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Developing Independent Learners: A Reading/Writing Workshop Approach

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Catalogue Number:  000116
Producer:  Stenhouse Publishers
Subject:  Professional Development
Language:  English
Grade Level:  Educators
Country Of Origin:  U.S.
Copyright Year:  2003
Running Time:  34:35


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The goal of teaching is to promote independent learning so reading and writing becomes a lifelong habit. As children become better readers, they also become better writers. A workshop format provides a literacy context for building connections between the reading and writing processes. In this two-part video series, Donnie Skinner and Vicki Altland demonstrate how they implemented reading and writing workshops in two Arkansas schools.

Program 1: Exploring Literature in Third Grade

In the first program, Donnie Skinner and third-grade students at Boone Park Elementary in North Little Rock, Arkansas, explore how literature is used to promote deeper comprehension during reading and writing workshops. The first part of the program demonstrates the components of writing workshop, including a mini-lesson for crafting a good lead, independent practice, and writing conferences. The second part of the tape illustrates the components of reading workshop, including a mini-lesson for teaching a visualization strategy, independent practice, reading conferences, and a literature discussion group. The features of the workshop include: guided demonstrations and think-aloud;guided practice with teacher assistance;independent practice with teacher and peer conferences;language interactions that promote deeper comprehension.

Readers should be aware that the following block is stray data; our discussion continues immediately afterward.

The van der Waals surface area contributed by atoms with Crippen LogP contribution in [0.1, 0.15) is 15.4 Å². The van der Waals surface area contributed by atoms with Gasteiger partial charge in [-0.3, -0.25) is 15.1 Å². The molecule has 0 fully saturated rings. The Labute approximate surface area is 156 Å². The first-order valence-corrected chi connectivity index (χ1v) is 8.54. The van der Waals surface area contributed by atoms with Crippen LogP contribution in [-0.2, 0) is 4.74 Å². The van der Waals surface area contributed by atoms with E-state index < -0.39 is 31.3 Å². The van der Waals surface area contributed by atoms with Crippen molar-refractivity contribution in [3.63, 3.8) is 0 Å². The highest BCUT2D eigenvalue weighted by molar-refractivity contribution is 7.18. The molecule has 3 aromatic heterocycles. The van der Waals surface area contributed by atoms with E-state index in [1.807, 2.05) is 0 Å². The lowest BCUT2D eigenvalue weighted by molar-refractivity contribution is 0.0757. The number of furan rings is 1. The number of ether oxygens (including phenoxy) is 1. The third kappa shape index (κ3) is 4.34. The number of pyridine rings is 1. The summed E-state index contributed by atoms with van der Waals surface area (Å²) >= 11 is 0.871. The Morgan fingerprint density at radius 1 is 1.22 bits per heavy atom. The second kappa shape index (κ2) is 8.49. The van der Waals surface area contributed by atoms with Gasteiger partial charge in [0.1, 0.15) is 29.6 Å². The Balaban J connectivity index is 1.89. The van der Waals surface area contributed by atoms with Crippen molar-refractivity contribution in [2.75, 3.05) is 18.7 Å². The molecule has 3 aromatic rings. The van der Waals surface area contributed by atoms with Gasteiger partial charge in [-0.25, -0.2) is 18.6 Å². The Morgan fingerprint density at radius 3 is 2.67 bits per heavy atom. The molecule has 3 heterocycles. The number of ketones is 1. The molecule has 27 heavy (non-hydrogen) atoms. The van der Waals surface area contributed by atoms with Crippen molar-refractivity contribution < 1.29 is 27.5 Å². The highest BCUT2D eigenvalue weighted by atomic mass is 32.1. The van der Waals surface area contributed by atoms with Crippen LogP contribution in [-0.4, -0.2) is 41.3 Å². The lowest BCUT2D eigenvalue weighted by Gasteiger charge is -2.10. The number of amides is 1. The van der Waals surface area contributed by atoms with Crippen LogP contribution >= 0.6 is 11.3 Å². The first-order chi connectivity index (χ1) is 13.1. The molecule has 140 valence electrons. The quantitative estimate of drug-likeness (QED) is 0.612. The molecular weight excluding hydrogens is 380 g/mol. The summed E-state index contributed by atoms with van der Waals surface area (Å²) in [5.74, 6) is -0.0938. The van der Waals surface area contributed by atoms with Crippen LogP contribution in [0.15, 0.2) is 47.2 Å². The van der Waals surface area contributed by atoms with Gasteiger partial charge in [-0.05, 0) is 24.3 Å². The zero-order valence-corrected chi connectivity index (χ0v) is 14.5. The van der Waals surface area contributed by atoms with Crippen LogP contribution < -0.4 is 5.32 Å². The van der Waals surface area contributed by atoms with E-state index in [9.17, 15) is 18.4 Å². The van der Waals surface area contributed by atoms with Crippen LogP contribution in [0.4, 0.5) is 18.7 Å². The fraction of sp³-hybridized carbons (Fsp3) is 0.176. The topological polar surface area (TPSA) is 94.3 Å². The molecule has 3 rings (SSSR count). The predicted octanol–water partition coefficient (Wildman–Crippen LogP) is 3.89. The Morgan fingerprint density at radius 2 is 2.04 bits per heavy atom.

Program 2: Conducting Research in First Grade

In the second program, Vicki Altland and her first graders at Ida Burns Elementary in Conway, Arkansas, use a workshop approach to conduct research with nonfiction texts. Vicki scaffolds her first graders as they apply a ten-step process for conducting research, including choosing a topic, gathering materials, organizing information, and publishing the results. The features of the workshop include:mini-lesson with guided practice;group work with teacher conferences;group sharing with teacher assessment.

About the Authors

Linda Dorn is a professor of reading education at the University of Arkansas at Little Rock, where she is the director of the UALR Center for Literacy. She teaches graduate classes in literacy theory, research, classroom practice, and literacy leadership.

Carla is a literacy specialist with the Arkansas Department of Education. She has twenty-one years of experience in education, including teaching in the primary grades and Literacy Coaching.
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